Evaluating the Long-term Efficacy and Safety of SGLT2 Inhibitor Canagliflozin in Older Patients with Type 2 Diabetes

June 17, 2014
Dennis Bittner, PhD

Patients between the ages of 55 and 80 with type 2 diabetes treated with canagliflozin for more than 100 weeks experienced significant reductions in HbA1C, fasting plasma glucose, bodyweight, and systolic blood pressure.

During a session at the American Diabetes Association’s 74th Scientific Sessions, held June 13-17, 2014, in San Francisco, CA, Bruce Bode, MD, Clinical Associate Professor in the Department of Medicine at Emory University in Atlanta, GA, spoke on the use of the SGLT2 inhibitor canagliflozin in the treatment of older patients with type 2 diabetes.

In describing the challenges of treating this group of patients, Bode said, “Managing type 2 diabetes in older patients requires consideration of the impact of advancing age and comorbidities on the benefit/risk profiles of the anti-hyperglycemic agents used when treating this group. Canagliflozin, a sodium glucose co-transporter 2 inhibitor, has demonstrated improvement in glycemic control, bodyweight, and blood pressure across a broad population of patients with type 2 diabetes, including older individuals.”

The long-term efficacy and safety of canagliflozin were evaluated over a 104-week period in a randomized, double-blind, placebo-controlled study in patients 55-80 years of age with type 2 diabetes inadequately controlled on a stable anti-hyperglycemic agent regimen. Patients were randomized to canagliflozin 100 mg, canagliflozin 300 mg, or placebo. A total of 714 patients entered the trial with mean age of 63.6 years, mean HbA1C level of 7.7%, mean fasting plasma glucose of 156.8 mg/dL, and mean BMI of 31.6 kg/m2.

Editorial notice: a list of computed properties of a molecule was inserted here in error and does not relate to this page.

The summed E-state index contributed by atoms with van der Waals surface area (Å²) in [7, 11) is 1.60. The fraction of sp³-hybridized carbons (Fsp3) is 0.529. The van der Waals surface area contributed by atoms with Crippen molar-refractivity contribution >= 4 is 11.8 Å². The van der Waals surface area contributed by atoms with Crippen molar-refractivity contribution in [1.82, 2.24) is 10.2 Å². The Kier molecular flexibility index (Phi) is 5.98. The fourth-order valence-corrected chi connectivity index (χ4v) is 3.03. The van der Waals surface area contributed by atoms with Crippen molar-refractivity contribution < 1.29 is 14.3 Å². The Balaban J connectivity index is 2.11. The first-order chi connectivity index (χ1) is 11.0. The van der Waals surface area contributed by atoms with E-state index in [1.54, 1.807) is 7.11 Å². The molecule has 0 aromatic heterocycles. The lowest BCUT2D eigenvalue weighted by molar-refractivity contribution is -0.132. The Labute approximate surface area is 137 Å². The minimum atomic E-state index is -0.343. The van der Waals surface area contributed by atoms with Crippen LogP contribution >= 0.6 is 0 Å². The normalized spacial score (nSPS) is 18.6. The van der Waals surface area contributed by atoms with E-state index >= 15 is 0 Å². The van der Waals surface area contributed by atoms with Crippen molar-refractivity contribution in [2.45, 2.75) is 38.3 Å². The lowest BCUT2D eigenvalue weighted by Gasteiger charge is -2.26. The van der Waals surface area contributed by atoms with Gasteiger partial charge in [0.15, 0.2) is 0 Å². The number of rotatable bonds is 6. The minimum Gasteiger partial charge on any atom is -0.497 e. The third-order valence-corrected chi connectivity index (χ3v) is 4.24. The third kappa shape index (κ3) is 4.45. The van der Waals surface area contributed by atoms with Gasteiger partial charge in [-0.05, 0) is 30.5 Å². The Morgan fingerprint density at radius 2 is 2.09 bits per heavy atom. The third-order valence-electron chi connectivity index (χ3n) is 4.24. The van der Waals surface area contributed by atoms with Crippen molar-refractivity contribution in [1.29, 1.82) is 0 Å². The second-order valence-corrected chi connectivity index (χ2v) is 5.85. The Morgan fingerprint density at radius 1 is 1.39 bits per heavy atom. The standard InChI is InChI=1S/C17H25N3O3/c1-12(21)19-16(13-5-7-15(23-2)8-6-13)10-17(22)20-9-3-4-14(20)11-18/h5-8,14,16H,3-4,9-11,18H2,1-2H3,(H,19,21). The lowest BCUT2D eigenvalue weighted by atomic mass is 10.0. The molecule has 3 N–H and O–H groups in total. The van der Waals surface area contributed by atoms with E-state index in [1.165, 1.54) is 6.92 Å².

Efficacy endpoints at week 104 were changes from baseline in HbA1c, fasting plasma glucose, bodyweight, systolic blood pressure, low-density lipoprotein cholesterol (LDL-C), and high-density lipoprotein cholesterol (HDL-C). Statistical testing of canagliflozin compared with placebo was not conducted (not pre-specified) for analyses of efficacy parameters at week 104; therefore no P values were reported. Over 104 weeks, canagliflozin 100 mg and 300 mg reduced HbA1C, fasting plasma glucose, bodyweight, and systolic blood pressure. Small increases in HDL-C and LDL-C were observed in the 2 canagliflozin groups compared with those receiving placebo.

Regarding overall safety and tolerability, Bode reviewed selected adverse events observed through week 104, saying, “Canagliflozin was associated with increased incidence of genital mycotic infections and adverse events related to osmotic diuresis compared with placebo but was overall generally well tolerated over 104 weeks. The incidence of documented hypoglycemia was higher with both canagliflozin doses than with placebo. There were few severe episodes of hypoglycemia in any of the groups.”

Bode summarized the results of the study, saying, “In older patients with type 2 diabetes inadequately controlled by their current regimens, canagliflozin at the 100 mg and 300 mg doses improved glycemic control, reduced bodyweight, and lowered blood pressure compared with placebo over 104 weeks. Increases in HDL-C and LDL-C were observed with canagliflozin compared with placebo at week 104. LDL-C levels plateaued after 26 weeks.”

“Canagliflozin was efficacious in treating older patients with type 2 diabetes and was generally well tolerated over 104 weeks. The efficacy and safety profile of canagliflozin in this study is consistent with that seen in other phase 3 studies of canagliflozin across a broad range of patients with type 2 diabetes,” Bode said.